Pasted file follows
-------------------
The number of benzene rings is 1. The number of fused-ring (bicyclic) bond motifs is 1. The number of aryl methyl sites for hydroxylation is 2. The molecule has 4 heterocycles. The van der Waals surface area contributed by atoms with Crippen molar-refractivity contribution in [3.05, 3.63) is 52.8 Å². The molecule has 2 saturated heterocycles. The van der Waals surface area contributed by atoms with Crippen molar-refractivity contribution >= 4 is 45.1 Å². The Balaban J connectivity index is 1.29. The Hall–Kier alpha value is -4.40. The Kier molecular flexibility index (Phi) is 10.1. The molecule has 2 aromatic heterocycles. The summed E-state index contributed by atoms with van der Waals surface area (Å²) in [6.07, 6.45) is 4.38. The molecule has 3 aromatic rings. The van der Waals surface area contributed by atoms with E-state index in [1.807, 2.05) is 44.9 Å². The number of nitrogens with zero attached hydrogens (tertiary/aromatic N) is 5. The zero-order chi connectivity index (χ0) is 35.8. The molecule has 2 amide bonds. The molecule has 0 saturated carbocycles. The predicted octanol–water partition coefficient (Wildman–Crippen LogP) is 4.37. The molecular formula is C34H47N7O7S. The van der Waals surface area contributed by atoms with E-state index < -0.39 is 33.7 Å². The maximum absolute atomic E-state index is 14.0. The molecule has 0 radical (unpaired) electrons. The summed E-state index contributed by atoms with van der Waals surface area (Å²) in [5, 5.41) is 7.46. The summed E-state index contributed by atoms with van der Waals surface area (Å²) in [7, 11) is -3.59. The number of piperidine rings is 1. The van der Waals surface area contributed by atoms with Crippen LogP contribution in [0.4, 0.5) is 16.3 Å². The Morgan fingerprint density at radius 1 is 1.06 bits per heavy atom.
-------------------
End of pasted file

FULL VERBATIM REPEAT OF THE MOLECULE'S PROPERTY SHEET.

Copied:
The number of benzene rings is 1. The number of fused-ring (bicyclic) bond motifs is 1. The number of aryl methyl sites for hydroxylation is 2. The molecule has 4 heterocycles. The van der Waals surface area contributed by atoms with Crippen molar-refractivity contribution in [3.05, 3.63) is 52.8 Å². The molecule has 2 saturated heterocycles. The van der Waals surface area contributed by atoms with Crippen molar-refractivity contribution >= 4 is 45.1 Å². The Balaban J connectivity index is 1.29. The Hall–Kier alpha value is -4.40. The Kier molecular flexibility index (Phi) is 10.1. The molecule has 2 aromatic heterocycles. The summed E-state index contributed by atoms with van der Waals surface area (Å²) in [6.07, 6.45) is 4.38. The molecule has 3 aromatic rings. The van der Waals surface area contributed by atoms with E-state index in [1.807, 2.05) is 44.9 Å². The number of nitrogens with zero attached hydrogens (tertiary/aromatic N) is 5. The zero-order chi connectivity index (χ0) is 35.8. The molecule has 2 amide bonds. The molecule has 0 saturated carbocycles. The predicted octanol–water partition coefficient (Wildman–Crippen LogP) is 4.37. The molecular formula is C34H47N7O7S. The van der Waals surface area contributed by atoms with E-state index < -0.39 is 33.7 Å². The maximum absolute atomic E-state index is 14.0. The molecule has 0 radical (unpaired) electrons. The summed E-state index contributed by atoms with van der Waals surface area (Å²) in [5, 5.41) is 7.46. The summed E-state index contributed by atoms with van der Waals surface area (Å²) in [7, 11) is -3.59. The number of piperidine rings is 1. The van der Waals surface area contributed by atoms with Crippen LogP contribution in [0.4, 0.5) is 16.3 Å². The Morgan fingerprint density at radius 1 is 1.06 bits per heavy atom.